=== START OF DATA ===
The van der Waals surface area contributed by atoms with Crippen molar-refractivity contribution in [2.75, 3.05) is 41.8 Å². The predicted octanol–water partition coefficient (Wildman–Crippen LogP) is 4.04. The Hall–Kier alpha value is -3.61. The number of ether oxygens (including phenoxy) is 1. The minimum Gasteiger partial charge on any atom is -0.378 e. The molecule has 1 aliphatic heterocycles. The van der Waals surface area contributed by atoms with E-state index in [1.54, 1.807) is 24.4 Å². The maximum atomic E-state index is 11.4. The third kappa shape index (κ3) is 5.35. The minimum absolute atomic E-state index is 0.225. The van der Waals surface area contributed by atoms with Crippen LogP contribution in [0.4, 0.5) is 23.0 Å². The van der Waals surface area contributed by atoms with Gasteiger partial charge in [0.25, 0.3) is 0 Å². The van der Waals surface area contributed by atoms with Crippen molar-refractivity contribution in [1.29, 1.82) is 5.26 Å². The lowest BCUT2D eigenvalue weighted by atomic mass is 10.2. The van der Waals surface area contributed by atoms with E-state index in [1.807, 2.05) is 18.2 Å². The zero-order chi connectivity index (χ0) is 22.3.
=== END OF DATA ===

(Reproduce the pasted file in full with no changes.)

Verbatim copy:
The van der Waals surface area contributed by atoms with Crippen molar-refractivity contribution in [2.75, 3.05) is 41.8 Å². The predicted octanol–water partition coefficient (Wildman–Crippen LogP) is 4.04. The Hall–Kier alpha value is -3.61. The number of ether oxygens (including phenoxy) is 1. The minimum Gasteiger partial charge on any atom is -0.378 e. The molecule has 1 aliphatic heterocycles. The van der Waals surface area contributed by atoms with E-state index in [1.54, 1.807) is 24.4 Å². The maximum atomic E-state index is 11.4. The third kappa shape index (κ3) is 5.35. The minimum absolute atomic E-state index is 0.225. The van der Waals surface area contributed by atoms with Crippen LogP contribution in [0.4, 0.5) is 23.0 Å². The van der Waals surface area contributed by atoms with Gasteiger partial charge in [0.25, 0.3) is 0 Å². The van der Waals surface area contributed by atoms with Crippen molar-refractivity contribution in [1.29, 1.82) is 5.26 Å². The lowest BCUT2D eigenvalue weighted by atomic mass is 10.2. The van der Waals surface area contributed by atoms with E-state index in [1.807, 2.05) is 18.2 Å². The zero-order chi connectivity index (χ0) is 22.3.